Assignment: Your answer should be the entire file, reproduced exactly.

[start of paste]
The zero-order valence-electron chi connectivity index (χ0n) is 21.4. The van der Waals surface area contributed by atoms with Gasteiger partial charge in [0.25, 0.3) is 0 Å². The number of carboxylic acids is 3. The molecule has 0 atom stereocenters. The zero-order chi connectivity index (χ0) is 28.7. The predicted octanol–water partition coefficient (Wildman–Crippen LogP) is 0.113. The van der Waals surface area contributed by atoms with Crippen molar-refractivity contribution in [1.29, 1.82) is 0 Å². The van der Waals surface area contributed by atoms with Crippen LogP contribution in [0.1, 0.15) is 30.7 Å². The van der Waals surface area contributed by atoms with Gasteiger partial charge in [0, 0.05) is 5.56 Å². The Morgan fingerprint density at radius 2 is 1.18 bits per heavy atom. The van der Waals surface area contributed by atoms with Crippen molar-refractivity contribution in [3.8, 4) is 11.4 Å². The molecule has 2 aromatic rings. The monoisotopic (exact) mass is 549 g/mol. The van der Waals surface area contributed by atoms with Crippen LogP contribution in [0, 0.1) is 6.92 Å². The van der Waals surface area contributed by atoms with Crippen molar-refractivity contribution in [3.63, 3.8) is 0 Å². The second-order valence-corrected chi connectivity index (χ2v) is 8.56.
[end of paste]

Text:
The zero-order valence-electron chi connectivity index (χ0n) is 21.4. The van der Waals surface area contributed by atoms with Gasteiger partial charge in [0.25, 0.3) is 0 Å². The number of carboxylic acids is 3. The molecule has 0 atom stereocenters. The zero-order chi connectivity index (χ0) is 28.7. The predicted octanol–water partition coefficient (Wildman–Crippen LogP) is 0.113. The van der Waals surface area contributed by atoms with Crippen molar-refractivity contribution in [1.29, 1.82) is 0 Å². The van der Waals surface area contributed by atoms with Crippen LogP contribution in [0.1, 0.15) is 30.7 Å². The van der Waals surface area contributed by atoms with Gasteiger partial charge in [0, 0.05) is 5.56 Å². The Morgan fingerprint density at radius 2 is 1.18 bits per heavy atom. The van der Waals surface area contributed by atoms with Crippen molar-refractivity contribution in [3.8, 4) is 11.4 Å². The molecule has 2 aromatic rings. The monoisotopic (exact) mass is 549 g/mol. The van der Waals surface area contributed by atoms with Crippen LogP contribution in [0, 0.1) is 6.92 Å². The van der Waals surface area contributed by atoms with Crippen molar-refractivity contribution in [3.63, 3.8) is 0 Å². The second-order valence-corrected chi connectivity index (χ2v) is 8.56.